and michael and i were holed up writing business plans, trying to learn video editing, struggling with words and assumptions and guesses as to who and how to ask for what, and then guiltily emerging from the think-tank to involve the boys by trying to create logos as a family, or something equally strained or awkward.  trying too hard, all of it.  not to be confused with working, or the willingness to work, but trying too hard to figure out exactly who our audience is, and what we'll have time to do on the road, and how it will all fit in and around the projects that we're doing for other folks.  

the other morning those tracks all became very visible to me, in one big ugly pile, and i felt the weight of them all at once.  this was all just backwards.  GO.  DO.  STUFF.  NOW.  and the way will become a bit clearer.  we'll get vaguely in the swing of things, we'll find out how much we can really work creativity in and around what we do, and discover how much time we can spend working before we need to go away and look at nature and monuments and sunsets for a bit.  take time alone, to recharge.  i strongly suspect that somewhere down the road, a spinoff project or idea that we can sell on the side will surface, and we'll jump on it then.  not try to imagine (from keren and bobby's porch) what IT is, and what folks want, and promise to serve it up on a fancy platter once a month.  from a dicey laptop, via public wifi, using video and audio from an android phone.  not impossible at all, but not smooth sailing either.  

i felt a big sigh of relief in my heart after that realization, and the healing of something that had been dividing me.  and also a renewed level of queasiness in the "trust and faith" department, as to how the finances will work out.  as to the likelihood that we'll be asking directly for help sometimes, from humanity at large.  for donations for our living expenses, or for supplies for projects ... which i should have done already because we're leaving several things undone here, because the money isn't available right now for deck lumber and flooring and stuff like that.  

that said, there's great fun to be had in doing things with free/minimal supplies (cool dining room floor, yes?!)  but it often requires a lot more time, thought, and planning than it would if the materials were available.  it does inspire creativity though!  i'd dearly love to get to a point where we had a separate Supplies Fund that could be tapped into when we find a need, and have the time and resources, but no money for the materials.  we've talked a lot about putting out a call for sponsorship when we find a project that needs it, but the timing is an issue.  not wanting to run a kickstarter campaign for something that needs to start tomorrow, or preferably today.  (the wheels are turning fast, and you might be hearing more on that in the next day or two ... and thoughts welcome!)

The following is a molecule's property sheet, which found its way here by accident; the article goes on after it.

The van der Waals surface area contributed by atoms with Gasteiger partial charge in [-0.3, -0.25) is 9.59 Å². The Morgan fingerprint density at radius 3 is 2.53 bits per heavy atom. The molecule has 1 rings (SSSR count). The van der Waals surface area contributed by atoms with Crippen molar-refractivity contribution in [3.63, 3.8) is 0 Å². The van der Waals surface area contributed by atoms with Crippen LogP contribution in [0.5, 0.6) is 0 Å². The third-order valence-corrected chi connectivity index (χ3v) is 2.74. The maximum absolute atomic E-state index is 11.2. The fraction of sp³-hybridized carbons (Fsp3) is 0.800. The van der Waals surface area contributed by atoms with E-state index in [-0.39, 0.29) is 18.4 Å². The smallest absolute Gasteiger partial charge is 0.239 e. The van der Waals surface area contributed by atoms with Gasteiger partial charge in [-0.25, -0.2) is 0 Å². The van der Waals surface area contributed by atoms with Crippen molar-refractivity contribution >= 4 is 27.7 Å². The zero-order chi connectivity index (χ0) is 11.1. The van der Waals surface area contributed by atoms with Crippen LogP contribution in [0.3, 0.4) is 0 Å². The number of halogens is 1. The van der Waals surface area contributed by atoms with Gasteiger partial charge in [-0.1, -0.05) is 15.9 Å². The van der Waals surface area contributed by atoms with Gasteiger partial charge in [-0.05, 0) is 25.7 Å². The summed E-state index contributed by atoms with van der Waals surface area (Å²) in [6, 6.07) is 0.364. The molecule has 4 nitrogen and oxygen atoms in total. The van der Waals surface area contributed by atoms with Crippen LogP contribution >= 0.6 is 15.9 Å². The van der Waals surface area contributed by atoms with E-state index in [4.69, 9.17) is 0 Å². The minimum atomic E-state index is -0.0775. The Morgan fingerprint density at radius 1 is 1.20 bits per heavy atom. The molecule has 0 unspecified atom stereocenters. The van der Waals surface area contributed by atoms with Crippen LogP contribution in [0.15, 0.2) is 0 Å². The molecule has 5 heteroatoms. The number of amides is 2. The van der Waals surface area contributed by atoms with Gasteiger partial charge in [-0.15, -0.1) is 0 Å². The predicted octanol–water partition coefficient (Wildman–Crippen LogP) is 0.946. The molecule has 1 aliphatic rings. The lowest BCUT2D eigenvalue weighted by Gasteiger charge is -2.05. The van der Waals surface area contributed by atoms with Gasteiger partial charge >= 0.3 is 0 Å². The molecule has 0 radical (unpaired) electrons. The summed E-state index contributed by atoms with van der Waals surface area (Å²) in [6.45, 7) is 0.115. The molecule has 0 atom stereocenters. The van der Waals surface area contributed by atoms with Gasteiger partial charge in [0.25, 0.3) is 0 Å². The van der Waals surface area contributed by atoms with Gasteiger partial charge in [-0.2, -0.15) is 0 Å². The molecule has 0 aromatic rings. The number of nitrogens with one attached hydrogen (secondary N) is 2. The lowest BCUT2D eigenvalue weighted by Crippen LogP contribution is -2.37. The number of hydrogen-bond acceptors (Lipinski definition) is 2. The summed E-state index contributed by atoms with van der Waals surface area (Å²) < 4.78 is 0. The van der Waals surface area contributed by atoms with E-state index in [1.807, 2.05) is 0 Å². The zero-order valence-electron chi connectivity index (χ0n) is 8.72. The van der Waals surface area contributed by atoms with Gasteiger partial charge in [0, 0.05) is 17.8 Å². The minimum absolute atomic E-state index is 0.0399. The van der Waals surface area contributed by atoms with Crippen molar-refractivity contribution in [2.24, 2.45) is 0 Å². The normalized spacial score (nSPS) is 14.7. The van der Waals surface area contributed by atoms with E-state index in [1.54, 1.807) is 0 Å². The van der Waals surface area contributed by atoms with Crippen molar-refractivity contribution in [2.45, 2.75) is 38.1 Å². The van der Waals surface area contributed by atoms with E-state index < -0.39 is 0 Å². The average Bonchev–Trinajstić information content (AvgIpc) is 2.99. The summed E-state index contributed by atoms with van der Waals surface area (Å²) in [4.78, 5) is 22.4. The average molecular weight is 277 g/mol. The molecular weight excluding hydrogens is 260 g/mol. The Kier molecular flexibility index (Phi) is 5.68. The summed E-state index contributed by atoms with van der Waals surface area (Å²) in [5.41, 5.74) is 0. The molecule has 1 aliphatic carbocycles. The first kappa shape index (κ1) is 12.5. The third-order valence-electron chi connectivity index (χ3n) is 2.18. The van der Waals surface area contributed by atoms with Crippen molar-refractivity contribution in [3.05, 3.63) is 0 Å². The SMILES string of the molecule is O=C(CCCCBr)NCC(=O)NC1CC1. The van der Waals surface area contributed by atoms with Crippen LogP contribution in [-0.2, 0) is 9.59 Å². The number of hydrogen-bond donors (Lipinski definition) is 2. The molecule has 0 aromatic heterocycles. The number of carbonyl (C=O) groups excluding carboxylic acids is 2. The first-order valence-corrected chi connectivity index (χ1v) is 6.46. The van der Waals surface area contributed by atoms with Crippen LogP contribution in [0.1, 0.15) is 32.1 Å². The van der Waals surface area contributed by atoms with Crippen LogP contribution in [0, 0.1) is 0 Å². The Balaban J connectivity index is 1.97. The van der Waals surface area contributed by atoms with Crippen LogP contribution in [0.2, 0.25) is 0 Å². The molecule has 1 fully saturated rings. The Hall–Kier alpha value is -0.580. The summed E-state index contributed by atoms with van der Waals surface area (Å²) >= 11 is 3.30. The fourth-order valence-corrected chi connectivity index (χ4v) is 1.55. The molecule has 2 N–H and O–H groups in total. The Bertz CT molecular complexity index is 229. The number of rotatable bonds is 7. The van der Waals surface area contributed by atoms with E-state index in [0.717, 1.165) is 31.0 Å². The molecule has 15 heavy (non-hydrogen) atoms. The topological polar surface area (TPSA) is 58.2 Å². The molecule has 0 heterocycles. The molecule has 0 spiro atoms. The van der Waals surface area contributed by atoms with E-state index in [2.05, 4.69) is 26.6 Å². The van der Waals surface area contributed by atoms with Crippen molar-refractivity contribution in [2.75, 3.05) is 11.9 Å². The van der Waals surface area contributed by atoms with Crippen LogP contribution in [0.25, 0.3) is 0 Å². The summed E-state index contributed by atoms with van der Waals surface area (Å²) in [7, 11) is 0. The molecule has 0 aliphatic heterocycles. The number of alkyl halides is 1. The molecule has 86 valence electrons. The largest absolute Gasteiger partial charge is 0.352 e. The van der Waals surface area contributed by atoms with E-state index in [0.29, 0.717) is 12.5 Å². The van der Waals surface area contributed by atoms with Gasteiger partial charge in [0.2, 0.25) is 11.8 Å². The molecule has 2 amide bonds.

i might as well say too that we're currently about 700 short on what we need to get out of here next week, to cover tax and registration on the trailer and a couple smaller bills.  hoping this weekend's jaunt to Market Square will net Michael more than last weekend's portrait drawing session, which should help somewhat. (he's working on a blog post all about drawing in the square, btw)

as i wrap this up, Fynn is off spending his last hour or two with his new BFF, who leaves tomorrow early, and won't be back until after we pull out next week.  he is going to need some tlc for the next few days i think, as well as access to my phone more often than in the past.  i have some goodbyes to say too, which i don't want to.  i never expected the richness of the connections we've made here, and have to say it's a very awesome pile of gifts to come from our very first stop, and truly worth every minute we've spent here.  it helps give me courage to step out and move on again, and to hope that we're leaving behind a bit of ourselves in return for what we've gained.  


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Face Off